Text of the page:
How do you pack the construction of four new 14-mile- long lanes, 58 new bridges and 900,000 sq ft of retaining wall into an active highway carrying 200,000 daily vehicles and do it in four years? Virginia’s Capital Beltway expansion team would answer: Pack all the players into one room—early and often. Then, as Virginia Dept. of Transportation senior project manager Larry Cloyed says, the team has to live by the motto “Get it done.”
The $1.35-billion reconstruction of the Capital Beltway—including the addition of two high-occupancy toll (HOT) lanes in each direction—is being performed by a private concessionaire that will also operate and maintain that section over 80 years as part of an overall $2-billion, public-private partnership (P3). This type of arrangement is gaining an increasing foothold throughout the United States. For example, two deals were inked in Texas this year, two projects are under way in Florida, and a transit P3 contract was awarded in Denver.
Informed by lessons learned from previous efforts with regard to design-build, tolling mechanisms, revenue sources and sharing of risk, the Capital Beltway project, entering its midway point, serves as a poster child for the new wave of P3s in America. The new toll lanes also will be the first in the U.S. to double as high-occupancy vehicle lanes. Vehicles with three or more passengers won’t have to pay tolls.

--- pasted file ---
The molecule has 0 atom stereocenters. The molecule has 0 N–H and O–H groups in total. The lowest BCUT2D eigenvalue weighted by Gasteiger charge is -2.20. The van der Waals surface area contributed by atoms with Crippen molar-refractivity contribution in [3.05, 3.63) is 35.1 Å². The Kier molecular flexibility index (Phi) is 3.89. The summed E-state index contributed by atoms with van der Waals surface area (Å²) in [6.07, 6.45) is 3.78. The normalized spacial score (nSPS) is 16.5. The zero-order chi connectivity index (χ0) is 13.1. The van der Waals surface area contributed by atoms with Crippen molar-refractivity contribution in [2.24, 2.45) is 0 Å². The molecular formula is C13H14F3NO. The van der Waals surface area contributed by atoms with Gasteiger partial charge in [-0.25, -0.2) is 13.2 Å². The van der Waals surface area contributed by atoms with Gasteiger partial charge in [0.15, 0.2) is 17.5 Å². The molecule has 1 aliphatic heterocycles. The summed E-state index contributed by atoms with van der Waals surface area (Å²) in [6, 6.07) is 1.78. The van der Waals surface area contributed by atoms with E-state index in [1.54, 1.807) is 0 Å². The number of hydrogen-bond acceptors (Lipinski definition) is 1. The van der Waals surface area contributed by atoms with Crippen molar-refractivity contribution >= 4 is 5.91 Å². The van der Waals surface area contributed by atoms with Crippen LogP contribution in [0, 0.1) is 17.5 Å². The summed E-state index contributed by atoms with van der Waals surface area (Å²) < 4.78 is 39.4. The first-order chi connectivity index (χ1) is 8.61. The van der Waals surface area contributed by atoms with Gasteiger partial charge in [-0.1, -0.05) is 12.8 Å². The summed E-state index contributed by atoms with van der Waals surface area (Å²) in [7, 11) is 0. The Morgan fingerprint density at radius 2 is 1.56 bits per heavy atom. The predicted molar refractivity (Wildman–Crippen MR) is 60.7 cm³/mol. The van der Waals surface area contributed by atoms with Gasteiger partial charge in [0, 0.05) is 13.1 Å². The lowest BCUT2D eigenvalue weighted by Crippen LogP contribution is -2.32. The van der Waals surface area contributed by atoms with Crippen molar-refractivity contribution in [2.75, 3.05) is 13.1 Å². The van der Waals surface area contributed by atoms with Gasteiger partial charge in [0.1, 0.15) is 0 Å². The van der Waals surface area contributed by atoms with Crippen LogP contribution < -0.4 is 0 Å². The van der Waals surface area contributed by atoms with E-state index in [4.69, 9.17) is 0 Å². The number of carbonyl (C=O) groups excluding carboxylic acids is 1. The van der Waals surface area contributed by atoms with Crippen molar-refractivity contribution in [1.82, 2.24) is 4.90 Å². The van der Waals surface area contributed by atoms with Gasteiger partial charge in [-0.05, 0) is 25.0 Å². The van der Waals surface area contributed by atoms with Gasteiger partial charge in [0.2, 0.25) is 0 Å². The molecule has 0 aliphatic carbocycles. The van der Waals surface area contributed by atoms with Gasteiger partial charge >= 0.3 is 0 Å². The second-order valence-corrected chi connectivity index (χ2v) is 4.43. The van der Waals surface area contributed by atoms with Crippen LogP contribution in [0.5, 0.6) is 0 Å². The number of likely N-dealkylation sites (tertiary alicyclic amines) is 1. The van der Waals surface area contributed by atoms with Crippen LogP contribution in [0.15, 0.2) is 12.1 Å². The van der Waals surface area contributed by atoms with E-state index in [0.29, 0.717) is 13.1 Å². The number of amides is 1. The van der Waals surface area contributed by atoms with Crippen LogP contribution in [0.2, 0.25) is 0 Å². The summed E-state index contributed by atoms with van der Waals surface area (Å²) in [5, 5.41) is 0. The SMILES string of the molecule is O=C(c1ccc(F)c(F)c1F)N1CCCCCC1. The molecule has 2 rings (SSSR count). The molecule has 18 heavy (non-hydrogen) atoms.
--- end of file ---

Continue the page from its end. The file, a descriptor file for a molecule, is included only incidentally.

Fluor Corp., Irving, Texas, one of the few American firms that has garnered a lengthy résumé in P3s, is serving both as a partner of the concessionaire team and as the design-build team prime. Concessionaire lead Transurban, Australia, also will serve as the toll operator.
Their dual roles mean taking on both construction and revenue risks. “We’re willing to take on that risk,” says Tim Steinhilber, general manager for the concessionaire team, Capital Beltway Express LLC. “We’re here for the long term.”
Construction is daunting along every mile, including $260 million worth of new infrastructure that is being added to an extremely dense urban corridor, with dozens of new access points to major employment centers. The north-south stretch constantly crisscrosses and connects with other busy arterials and highways as well as, in Tysons Corner, the $2.6-billion first phase of the Dulles metro project. There, piers being built for the elevated guideway directly cross the beltway.
The existing four lanes in each direction must be kept open during rush hour, even as the team builds two new lanes on the highway perimeters to make room for the HOT lanes that will run in the middle. A dozen interchanges will receive upgrades, and access ramps will link the HOT lanes with numerous points, including other carpool lanes on I-66, I-95 and the Dulles Toll Road.
“Every existing bridge abutment between Springfield and Dulles must be demolished and replaced—and [those bridges] carry a lot of traffic,” says Bob Portley, deputy project director of construction for the design-build team, led by Fluor and Lane Construction Corp., Cheshire, Conn.
In many cases, the bridges are rebuilt in three phases: demolish half, switch traffic onto the other half and rebuild the first half, then switch traffic onto the new half and, finally, demolish and rebuild the second half. In five cases, new bridges can be built on entirely new alignments, saving time, says Portley.
Three bridges have been accelerated to save up to a year in schedule. For example, one bridge was originally to be demolished and rebuilt in thirds. “We were able to demolish one-third, build a replacement third, and squeeze the traffic into that third,” says Portley. “Then we could build the rest in one go.”